In the year 1978, Emilio, Rodrigo, and Stivell overlapped in the Galician Celtic Festival of Ortigueira.

Rodrigo said that his first recording of harp made the album called “A Galicia de Maeloc” and lectured his first lessons in 1995 in the Public University of Vigo. At that time, held the 1st Harp Gaddering in Vigo, where played Janet Harbison, himself and Dario Rodrigo Duarte, from Paraguay, whom, according to friends, was the first professor of harp, with private lessons, that ever took place in Galicia. Rodrigo said that outside the theater there was a, very young musician , playing the tin whistle for the people who were leaving, his name was Carlos Nuñez.

The following year was held the second and last edition in which were Silas from Scotland, Terra Brava, from Venezuela, and a duo lined up by Quico Comesaña from Berrogüetto, and Rodrigo himself. (www.myspace.com / Berrogüetto)

After his work in “Milladoiro” his career as Harpist continues as a soloist and professor of harp at the conservatory of traditional music in the Public University of Vigo, Pontevedra, and also directing the folk orchestra, Sondeseu, where the presence of Harps is important, featuring a set of 8 harpists.

The Conservatory of Traditional Music of Vigo was founded in 1996. From the first day had the specialty of the Celtic harp. In 2008, the Conservatory changed to E-Trad, the Municipal School of Folk Music and Traditional. The specialty of the Celtic harp is taught in two cycles: basic in 2 years,and professional in 5 years.

Every year the E-Trad welcomes 18 students for the Celtic harp.

E-Trad has developed its own methodology which has its base in the traditional repertoire for bagpipe and folk songs.

In the ’80s, the folk group Citania, from La Coruña, had a member who played the Celtic harp, José Alvarez, who according to the data that some friends gave to me, works as a craftsman of stringed instruments. Their first recording dates from 1986.

The Galician musician, Xabier Gómez, entered on that decade the world of the harp, currently he is professor of harp at the Professional Conservatory of Music in Madrid, where he also teaches Celtic harp. Currently has 11 students enrolled. Learning the Celtic harp, which has no official character, is divided into four courses of the elementary level.

The Harpist Irene Varela, participated in the first album of the folk band “Avalon”, from Vigo, entitled “Lúa Meiga”, published in 2000.

I know the other Harpist, with whom I met in a seminary, settled in Santiago, named Nuria de Leon Villoria.

From the classrooms of the Conservatory of Traditional Music of Vigo came out the Galician duo “Sete Saias, with the Harpists Marta Quintana and Clara Torres Novas, with a first album published.

It also came out a quartet of harpists “Lulavai. The quartet is lined up by Josefa Fernandez, Paula Oanes, Elena Paz and Lorena Reinaldo who will soon publish their first album.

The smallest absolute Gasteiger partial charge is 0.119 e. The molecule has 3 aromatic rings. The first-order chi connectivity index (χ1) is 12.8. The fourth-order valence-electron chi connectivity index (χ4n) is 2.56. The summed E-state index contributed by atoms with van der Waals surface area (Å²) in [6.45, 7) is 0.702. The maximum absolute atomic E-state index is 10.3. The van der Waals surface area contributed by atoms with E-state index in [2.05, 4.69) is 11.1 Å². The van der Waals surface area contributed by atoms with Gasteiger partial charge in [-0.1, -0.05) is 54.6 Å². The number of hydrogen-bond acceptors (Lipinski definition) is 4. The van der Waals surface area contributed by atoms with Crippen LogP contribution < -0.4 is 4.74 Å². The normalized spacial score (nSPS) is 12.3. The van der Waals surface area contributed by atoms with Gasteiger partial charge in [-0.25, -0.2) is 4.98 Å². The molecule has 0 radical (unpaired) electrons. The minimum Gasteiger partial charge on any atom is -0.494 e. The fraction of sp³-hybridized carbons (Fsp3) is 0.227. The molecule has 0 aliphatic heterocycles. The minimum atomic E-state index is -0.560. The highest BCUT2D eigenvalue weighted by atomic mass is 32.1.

At the Conservatory of Vigo also began to study people who are currently in the world of the pedal harp, as Alba Barreiro, who is expanding his studies in Musikene.

I know there are more people who play the Celtic harp in Galicia. If anyone knows more information on this subject will be welcome.

Harp builders in Galicia also deserve a space. In 1984, is established the instruments workshop at the Public Universtiy of Vigo, where Ramón Casal developed the area of construction of Celtic harps, among other instruments. By those days, I took part with the band “Beleño” at the Celtic Festival of Castrelos in Vigo, I remember that an Italian Celtic Harp artisan, Gabriel Sanginetto shared his experiences with the workshop.

During this festival I met the musicians of “The Chieftains” and Carlos Nuñez, by those day a boy, who played the tarrañolas without stopping.

Besides Ramon Casal, other Galician craftsmen worked on the study and construction of Harps, as Manuel Brañas in Ourense, and Luciano Perez, in Lugo, in order to develop a research related to reproduction of harps and other instruments that appear in the Romanesque Cathedral of Ourense and Santiago de Compostela.

I also acknowledge the work of Luis Martinez and Lorena Reinaldo, builders settled in Galicia dedicated to Celtic harps, and had also passed through the Conservatory of Vigo and folk orchestra “Sondeseu”.

As a first reference, and without much verification, it is possible to assure that there are in Galicia around 100 harpists.

From the data gathered both from the Conservatory of Traditional Music, or the current E-Trad every year are ordered by students an average of 5 instruments. The main craftsmen are Lorena, Luis Martínez and house Salvi

Currently are 32 pupils studying harp at E-trade, and there are musicians who engage free-lance playing Galician music at weddings, restaurants, official ceremonies, etc..